Update the event loop’s concept of “now”. Libuv caches the current time at the start of the event loop tick in order to reduce the number of time-related system calls.

You won’t normally need to call this function unless you have callbacks that block the event loop for longer periods of time, where “longer” is somewhat subjective but probably on the order of a millisecond or more.

void uv_walk(uv_loop_t* loop, uv_walk_cb walk_cb, void* arg)

Walk the list of handles: walk_cb will be executed with the given arg.

int uv_loop_fork(uv_loop_t* loop)

New in version 1.12.0.

Reinitialize any kernel state necessary in the child process after a fork(2) system call.

Previously started watchers will continue to be started in the child process.

It is necessary to explicitly call this function on every event loop created in the parent process that you plan to continue to use in the child, including the default loop (even if you don’t continue to use it in the parent). This function must be called before calling uv_run() or any other API function using the loop in the child. Failure to do so will result in undefined behaviour, possibly including duplicate events delivered to both parent and child or aborting the child process.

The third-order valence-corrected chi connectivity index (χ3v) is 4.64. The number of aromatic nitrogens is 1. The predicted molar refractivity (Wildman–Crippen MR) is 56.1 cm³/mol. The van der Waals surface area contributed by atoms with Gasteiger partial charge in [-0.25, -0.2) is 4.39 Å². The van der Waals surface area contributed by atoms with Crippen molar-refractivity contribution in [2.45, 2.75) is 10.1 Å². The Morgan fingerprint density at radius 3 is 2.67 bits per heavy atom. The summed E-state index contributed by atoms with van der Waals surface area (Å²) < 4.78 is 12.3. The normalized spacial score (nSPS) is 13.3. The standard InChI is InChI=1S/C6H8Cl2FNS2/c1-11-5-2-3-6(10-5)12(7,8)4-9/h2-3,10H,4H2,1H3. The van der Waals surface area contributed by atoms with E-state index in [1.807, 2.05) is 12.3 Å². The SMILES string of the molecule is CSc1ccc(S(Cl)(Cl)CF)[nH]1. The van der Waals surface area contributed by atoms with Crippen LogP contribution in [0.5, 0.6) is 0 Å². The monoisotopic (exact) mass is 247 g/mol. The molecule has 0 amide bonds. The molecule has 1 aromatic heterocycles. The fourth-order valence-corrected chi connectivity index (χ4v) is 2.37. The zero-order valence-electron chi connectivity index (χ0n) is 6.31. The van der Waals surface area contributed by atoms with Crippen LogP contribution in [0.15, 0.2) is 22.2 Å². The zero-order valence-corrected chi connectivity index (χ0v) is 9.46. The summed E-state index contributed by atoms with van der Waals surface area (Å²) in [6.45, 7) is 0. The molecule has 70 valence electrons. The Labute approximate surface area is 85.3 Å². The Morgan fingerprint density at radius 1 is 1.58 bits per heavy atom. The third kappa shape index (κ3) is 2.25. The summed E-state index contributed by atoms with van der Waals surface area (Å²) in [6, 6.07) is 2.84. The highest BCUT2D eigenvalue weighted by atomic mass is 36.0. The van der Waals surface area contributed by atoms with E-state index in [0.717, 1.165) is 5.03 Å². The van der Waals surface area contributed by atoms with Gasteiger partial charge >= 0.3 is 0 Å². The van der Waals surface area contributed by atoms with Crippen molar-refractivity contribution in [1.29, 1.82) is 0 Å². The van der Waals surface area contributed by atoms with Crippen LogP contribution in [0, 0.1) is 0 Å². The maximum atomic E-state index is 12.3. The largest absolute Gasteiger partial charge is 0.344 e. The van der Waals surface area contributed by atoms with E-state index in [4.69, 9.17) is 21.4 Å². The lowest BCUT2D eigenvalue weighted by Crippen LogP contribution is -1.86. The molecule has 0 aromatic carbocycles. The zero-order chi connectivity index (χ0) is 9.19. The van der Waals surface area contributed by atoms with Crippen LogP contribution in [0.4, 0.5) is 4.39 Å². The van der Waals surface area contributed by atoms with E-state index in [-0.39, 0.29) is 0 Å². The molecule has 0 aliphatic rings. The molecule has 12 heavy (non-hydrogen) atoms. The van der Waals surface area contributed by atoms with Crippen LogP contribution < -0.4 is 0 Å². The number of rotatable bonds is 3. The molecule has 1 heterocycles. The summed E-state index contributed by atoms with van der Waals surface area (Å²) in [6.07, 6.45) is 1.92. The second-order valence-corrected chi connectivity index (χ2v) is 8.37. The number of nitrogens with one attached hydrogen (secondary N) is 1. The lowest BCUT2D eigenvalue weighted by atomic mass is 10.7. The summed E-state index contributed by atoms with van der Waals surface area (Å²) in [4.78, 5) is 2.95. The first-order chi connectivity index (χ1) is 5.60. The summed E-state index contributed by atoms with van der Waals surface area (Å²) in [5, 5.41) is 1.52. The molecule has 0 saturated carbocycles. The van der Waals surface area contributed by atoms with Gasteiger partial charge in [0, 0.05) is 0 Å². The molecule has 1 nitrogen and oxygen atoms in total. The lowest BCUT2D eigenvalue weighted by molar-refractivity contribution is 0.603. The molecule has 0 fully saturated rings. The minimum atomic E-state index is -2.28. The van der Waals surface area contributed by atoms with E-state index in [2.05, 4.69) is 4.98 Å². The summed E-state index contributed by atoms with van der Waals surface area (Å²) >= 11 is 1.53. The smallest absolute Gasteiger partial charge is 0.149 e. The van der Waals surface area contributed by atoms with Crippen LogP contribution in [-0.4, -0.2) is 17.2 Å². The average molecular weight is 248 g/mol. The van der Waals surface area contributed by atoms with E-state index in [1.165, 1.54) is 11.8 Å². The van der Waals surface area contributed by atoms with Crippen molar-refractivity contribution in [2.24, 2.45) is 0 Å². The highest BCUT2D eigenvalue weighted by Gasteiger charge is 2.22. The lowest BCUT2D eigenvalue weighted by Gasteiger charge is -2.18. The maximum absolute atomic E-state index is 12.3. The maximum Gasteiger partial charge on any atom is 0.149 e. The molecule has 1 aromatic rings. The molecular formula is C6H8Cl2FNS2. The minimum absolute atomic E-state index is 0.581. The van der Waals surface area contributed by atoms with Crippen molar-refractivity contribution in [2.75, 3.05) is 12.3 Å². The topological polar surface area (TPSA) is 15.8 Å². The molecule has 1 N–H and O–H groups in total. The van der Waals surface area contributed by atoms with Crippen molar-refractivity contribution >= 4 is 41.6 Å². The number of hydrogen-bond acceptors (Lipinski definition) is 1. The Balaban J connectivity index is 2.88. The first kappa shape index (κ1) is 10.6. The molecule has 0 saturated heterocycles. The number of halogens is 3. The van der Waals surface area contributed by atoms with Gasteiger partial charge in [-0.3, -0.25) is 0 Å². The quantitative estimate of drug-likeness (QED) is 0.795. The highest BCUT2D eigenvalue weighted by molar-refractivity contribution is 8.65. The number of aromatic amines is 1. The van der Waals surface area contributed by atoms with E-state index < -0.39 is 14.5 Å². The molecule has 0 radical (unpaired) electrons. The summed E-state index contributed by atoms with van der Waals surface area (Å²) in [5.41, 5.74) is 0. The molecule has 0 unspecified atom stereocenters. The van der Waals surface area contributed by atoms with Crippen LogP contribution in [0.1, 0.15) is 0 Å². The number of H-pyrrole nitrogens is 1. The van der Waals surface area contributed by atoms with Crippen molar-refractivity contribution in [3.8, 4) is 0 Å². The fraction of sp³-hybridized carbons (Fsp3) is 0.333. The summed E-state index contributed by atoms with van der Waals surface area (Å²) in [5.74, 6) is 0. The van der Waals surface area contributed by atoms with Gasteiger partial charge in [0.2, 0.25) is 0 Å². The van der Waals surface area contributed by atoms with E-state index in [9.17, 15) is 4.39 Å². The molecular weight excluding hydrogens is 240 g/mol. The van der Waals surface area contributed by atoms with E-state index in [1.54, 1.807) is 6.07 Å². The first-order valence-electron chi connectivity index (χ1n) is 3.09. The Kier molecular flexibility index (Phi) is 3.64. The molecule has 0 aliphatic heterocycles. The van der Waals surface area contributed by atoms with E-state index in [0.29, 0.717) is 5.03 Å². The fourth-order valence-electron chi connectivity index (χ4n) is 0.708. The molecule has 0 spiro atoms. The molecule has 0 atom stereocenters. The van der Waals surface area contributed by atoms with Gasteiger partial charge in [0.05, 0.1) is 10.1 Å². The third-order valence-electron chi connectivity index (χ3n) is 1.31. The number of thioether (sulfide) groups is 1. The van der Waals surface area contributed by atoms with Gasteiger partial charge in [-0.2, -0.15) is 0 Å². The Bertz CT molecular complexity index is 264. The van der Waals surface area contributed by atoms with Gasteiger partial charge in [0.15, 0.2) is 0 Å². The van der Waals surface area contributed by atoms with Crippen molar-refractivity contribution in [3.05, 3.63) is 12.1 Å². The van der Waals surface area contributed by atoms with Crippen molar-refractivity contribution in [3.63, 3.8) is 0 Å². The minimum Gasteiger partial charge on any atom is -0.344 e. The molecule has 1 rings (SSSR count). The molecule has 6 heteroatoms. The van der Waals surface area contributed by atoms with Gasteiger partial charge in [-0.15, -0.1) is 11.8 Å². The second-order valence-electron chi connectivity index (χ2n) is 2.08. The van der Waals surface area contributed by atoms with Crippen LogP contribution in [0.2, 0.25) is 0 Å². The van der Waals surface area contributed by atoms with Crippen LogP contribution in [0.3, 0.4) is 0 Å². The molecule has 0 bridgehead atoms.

When possible, it is preferred to create a new loop in the child process instead of reusing a loop created in the parent. New loops created in the child process after the fork should not use this function.

This function is not implemented on Windows, where it returns UV_ENOSYS.


On Mac OS X, if directory FS event handles were in use in the parent process for any event loop, the child process will no longer be able to use the most efficient FSEvent implementation. Instead, uses of directory FS event handles in the child will fall back to the same implementation used for files and on other kqueue-based systems.


On AIX and SunOS, FS event handles that were already started in the parent process at the time of forking will not deliver events in the child process; they must be closed and restarted. On all other platforms, they will continue to work normally without any further intervention.


Any previous value returned from :c:func`uv_backend_fd` is now invalid. That function must be called again to determine the correct backend file descriptor.